TG: I think anything that perpetuates a healthy dialogue for what you believe in is good. I think it gets really scary when some people start coming at questions and doubts alluding to the fact that that person just hasn’t figured it out. It can be scary because you are no longer allowing others to inspire you or to help you open up your head in a new way. I am learning as I go along.

Maybe I am romanticizing it a bit, but I like to believe that is the experience that Bob Dylan went through. When you listen to the old stuff, and you listen to “The Times They Are A-Changing” and “Blowin’ in the Wind”, he is very convicted and he seems like he is trying to prove something and show everyone the answers. Then with Highway 61 and Bring It All Back Home and specifically one song on Another Side of Bob Dylan, “My Back Pages”, he seems to look at the bigger picture a little more and stop making it about little tidbits of truths that are real for him but really trying to illuminate a situation. Which I really think becomes much truer to life than any fiery political song he may have written before.


LxL: “When My Time Comes” has sort of become an anthem for our generation. Even seeing it at your shows, you can see how deeply people relate to it. Is that song where you are at now or is that more reflecting on your experiences in the past?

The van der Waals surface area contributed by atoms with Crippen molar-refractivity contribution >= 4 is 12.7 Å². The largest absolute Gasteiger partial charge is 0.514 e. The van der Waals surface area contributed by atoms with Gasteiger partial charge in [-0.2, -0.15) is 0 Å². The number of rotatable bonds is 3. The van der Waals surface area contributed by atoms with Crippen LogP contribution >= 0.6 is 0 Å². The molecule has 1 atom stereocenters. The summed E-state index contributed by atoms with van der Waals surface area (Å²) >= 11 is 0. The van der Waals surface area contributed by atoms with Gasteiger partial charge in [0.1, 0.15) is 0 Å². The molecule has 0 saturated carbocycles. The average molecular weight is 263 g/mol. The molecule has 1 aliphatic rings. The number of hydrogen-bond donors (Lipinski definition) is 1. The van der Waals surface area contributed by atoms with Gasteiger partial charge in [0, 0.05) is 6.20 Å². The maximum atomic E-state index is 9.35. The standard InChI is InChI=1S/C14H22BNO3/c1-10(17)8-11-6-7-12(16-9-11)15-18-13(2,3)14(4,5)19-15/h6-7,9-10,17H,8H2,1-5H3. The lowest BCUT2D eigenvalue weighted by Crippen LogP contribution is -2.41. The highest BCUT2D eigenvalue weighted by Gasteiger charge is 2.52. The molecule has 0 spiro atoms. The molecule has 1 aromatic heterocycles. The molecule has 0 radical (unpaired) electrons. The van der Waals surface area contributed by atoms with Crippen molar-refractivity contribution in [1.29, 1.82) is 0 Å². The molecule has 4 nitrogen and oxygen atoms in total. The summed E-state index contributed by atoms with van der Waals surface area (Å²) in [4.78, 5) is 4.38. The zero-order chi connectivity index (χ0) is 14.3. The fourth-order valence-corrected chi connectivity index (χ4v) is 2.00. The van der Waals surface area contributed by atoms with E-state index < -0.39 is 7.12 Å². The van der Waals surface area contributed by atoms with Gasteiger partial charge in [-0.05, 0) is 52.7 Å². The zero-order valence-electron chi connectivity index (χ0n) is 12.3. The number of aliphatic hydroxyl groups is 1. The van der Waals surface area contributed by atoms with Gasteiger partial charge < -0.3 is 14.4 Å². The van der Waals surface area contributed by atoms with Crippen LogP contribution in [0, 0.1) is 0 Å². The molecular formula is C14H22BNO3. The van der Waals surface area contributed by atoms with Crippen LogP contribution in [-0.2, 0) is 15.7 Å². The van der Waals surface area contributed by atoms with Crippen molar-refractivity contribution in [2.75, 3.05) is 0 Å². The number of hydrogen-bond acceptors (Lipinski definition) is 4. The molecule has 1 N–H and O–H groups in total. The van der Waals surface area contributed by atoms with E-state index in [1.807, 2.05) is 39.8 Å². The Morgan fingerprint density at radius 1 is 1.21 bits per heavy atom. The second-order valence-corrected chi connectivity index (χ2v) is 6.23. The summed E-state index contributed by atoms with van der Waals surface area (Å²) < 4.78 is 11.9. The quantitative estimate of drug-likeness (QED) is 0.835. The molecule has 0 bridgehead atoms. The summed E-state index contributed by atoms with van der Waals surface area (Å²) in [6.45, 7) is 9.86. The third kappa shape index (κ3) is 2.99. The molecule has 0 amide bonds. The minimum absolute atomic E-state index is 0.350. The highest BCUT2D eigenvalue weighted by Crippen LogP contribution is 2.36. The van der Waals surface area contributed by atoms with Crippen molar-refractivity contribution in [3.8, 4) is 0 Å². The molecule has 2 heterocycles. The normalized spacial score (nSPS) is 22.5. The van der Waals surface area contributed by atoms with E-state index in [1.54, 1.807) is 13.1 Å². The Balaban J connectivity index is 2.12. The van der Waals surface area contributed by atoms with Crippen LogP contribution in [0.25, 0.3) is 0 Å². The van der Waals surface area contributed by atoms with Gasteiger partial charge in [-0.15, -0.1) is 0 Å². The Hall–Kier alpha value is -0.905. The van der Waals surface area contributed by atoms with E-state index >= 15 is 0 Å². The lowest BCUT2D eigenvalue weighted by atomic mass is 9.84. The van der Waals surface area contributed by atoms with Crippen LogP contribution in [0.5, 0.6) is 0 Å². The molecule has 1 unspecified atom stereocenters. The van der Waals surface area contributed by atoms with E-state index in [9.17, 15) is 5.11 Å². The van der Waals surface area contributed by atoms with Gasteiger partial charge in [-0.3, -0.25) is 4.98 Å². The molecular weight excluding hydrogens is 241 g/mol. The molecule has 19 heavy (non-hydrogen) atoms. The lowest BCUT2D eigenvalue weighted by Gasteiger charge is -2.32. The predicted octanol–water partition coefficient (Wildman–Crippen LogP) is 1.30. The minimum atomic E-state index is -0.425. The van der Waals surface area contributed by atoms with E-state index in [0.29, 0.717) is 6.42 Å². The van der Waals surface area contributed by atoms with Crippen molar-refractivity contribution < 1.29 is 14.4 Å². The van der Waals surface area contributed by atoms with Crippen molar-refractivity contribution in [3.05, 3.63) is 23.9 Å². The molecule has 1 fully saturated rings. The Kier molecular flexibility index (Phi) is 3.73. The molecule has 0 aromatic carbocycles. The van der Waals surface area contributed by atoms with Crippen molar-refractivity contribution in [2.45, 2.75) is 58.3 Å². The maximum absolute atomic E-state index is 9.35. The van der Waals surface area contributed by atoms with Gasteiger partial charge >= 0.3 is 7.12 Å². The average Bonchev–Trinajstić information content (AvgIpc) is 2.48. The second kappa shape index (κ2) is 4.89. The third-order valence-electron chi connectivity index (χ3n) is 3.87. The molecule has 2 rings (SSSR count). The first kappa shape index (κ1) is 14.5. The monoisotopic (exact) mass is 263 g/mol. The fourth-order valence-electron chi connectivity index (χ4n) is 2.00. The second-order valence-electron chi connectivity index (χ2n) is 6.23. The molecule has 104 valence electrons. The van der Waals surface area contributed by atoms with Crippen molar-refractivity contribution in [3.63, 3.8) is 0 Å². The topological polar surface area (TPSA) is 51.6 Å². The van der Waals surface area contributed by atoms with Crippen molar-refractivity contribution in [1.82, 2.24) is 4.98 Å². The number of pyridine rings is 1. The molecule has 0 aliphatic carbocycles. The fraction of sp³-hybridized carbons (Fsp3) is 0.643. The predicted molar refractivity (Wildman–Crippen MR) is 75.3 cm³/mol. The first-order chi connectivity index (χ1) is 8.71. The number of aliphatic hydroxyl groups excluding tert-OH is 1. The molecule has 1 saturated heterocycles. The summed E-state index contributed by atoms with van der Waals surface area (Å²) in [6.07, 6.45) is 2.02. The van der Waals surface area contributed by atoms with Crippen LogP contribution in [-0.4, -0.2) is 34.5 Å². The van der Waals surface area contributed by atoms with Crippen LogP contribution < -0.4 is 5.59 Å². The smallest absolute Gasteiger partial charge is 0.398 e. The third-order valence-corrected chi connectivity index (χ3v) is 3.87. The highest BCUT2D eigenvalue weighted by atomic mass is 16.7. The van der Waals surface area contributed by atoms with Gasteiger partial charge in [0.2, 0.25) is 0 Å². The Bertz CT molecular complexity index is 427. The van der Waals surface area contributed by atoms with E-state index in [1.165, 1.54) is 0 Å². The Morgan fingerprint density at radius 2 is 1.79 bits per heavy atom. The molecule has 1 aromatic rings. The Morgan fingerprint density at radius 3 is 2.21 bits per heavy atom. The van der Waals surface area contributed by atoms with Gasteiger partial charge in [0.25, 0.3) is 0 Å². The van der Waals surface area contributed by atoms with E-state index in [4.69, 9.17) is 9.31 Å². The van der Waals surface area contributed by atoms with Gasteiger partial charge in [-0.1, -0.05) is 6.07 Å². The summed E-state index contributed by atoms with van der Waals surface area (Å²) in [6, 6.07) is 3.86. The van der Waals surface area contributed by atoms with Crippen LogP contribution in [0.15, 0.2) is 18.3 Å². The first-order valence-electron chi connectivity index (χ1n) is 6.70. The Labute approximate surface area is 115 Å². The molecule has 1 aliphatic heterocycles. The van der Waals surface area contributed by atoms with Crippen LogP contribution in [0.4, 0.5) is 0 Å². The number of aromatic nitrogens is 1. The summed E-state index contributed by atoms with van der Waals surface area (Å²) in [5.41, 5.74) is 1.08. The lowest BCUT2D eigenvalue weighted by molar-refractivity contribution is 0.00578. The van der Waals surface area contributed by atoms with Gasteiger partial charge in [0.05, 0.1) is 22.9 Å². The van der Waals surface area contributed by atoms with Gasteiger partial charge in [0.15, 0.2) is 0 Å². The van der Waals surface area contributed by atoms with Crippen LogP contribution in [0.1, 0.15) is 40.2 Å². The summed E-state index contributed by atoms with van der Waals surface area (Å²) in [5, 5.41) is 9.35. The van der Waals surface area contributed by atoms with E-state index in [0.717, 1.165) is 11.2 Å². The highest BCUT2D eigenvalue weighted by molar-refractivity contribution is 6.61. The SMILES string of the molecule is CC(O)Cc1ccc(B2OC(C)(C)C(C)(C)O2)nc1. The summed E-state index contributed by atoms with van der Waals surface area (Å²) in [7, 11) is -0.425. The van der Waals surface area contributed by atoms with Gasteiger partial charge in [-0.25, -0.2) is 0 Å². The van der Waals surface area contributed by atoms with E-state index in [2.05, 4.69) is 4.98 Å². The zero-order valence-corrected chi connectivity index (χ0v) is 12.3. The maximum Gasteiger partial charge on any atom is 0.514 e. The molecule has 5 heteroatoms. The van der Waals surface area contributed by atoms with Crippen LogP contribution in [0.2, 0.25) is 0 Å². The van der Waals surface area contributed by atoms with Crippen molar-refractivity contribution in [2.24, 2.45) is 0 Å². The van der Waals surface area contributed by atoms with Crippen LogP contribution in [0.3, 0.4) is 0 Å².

TG: There are parts of it that really resonate with me, and I feel like that will always be the case with my favorite tunes of mine which are songs we will continue to play. Sometimes I will feel like “No I don’t want to play ‘Love Is All I Am’ right now,” and then three months later I will feel like I really want to get that out. But “When My Time Comes” never really leaves the set because it’s one our shining points in the show with getting everyone to sing along. A lot of that does resonate with me, and I do feel like it’s a broad song that can hopefully be applied in different ways. We played that song at Occupy Wall Street, and I was really nervous that it wasn’t something specifically written for Occupy. But when I sang it, there were a lot of lines in it that were cheered on and a lot of people were said, “It was really great you did that song here”. That was the best kind of compliment I could get for having a song that could be true depending on what you apply it to.